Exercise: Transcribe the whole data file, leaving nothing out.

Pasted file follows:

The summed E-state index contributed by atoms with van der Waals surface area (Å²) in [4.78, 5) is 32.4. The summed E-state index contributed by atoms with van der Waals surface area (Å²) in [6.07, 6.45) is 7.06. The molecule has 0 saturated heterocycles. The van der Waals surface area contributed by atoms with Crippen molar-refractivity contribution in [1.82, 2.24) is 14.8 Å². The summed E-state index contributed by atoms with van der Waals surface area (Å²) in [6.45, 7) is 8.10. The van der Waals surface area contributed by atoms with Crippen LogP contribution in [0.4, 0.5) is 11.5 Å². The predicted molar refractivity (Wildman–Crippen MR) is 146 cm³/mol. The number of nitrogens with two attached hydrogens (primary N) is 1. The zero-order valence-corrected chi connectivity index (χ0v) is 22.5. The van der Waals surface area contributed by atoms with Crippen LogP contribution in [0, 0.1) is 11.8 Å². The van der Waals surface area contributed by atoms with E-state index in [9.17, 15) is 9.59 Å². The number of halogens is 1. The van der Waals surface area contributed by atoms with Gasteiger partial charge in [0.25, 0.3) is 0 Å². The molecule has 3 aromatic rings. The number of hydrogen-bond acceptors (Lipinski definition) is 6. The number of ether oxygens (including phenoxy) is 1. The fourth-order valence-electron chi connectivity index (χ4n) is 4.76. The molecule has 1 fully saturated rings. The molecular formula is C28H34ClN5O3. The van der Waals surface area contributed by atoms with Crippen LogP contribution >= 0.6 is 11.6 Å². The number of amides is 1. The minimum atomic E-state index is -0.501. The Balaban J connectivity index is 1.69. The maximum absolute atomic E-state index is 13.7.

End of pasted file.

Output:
The summed E-state index contributed by atoms with van der Waals surface area (Å²) in [4.78, 5) is 32.4. The summed E-state index contributed by atoms with van der Waals surface area (Å²) in [6.07, 6.45) is 7.06. The molecule has 0 saturated heterocycles. The van der Waals surface area contributed by atoms with Crippen molar-refractivity contribution in [1.82, 2.24) is 14.8 Å². The summed E-state index contributed by atoms with van der Waals surface area (Å²) in [6.45, 7) is 8.10. The van der Waals surface area contributed by atoms with Crippen LogP contribution in [0.4, 0.5) is 11.5 Å². The predicted molar refractivity (Wildman–Crippen MR) is 146 cm³/mol. The number of nitrogens with two attached hydrogens (primary N) is 1. The zero-order valence-corrected chi connectivity index (χ0v) is 22.5. The van der Waals surface area contributed by atoms with Crippen LogP contribution in [0, 0.1) is 11.8 Å². The van der Waals surface area contributed by atoms with E-state index in [9.17, 15) is 9.59 Å². The number of halogens is 1. The van der Waals surface area contributed by atoms with Gasteiger partial charge in [0.25, 0.3) is 0 Å². The molecule has 3 aromatic rings. The number of hydrogen-bond acceptors (Lipinski definition) is 6. The number of ether oxygens (including phenoxy) is 1. The fourth-order valence-electron chi connectivity index (χ4n) is 4.76. The molecule has 1 fully saturated rings. The molecular formula is C28H34ClN5O3. The van der Waals surface area contributed by atoms with Crippen LogP contribution >= 0.6 is 11.6 Å². The number of amides is 1. The minimum atomic E-state index is -0.501. The Balaban J connectivity index is 1.69. The maximum absolute atomic E-state index is 13.7.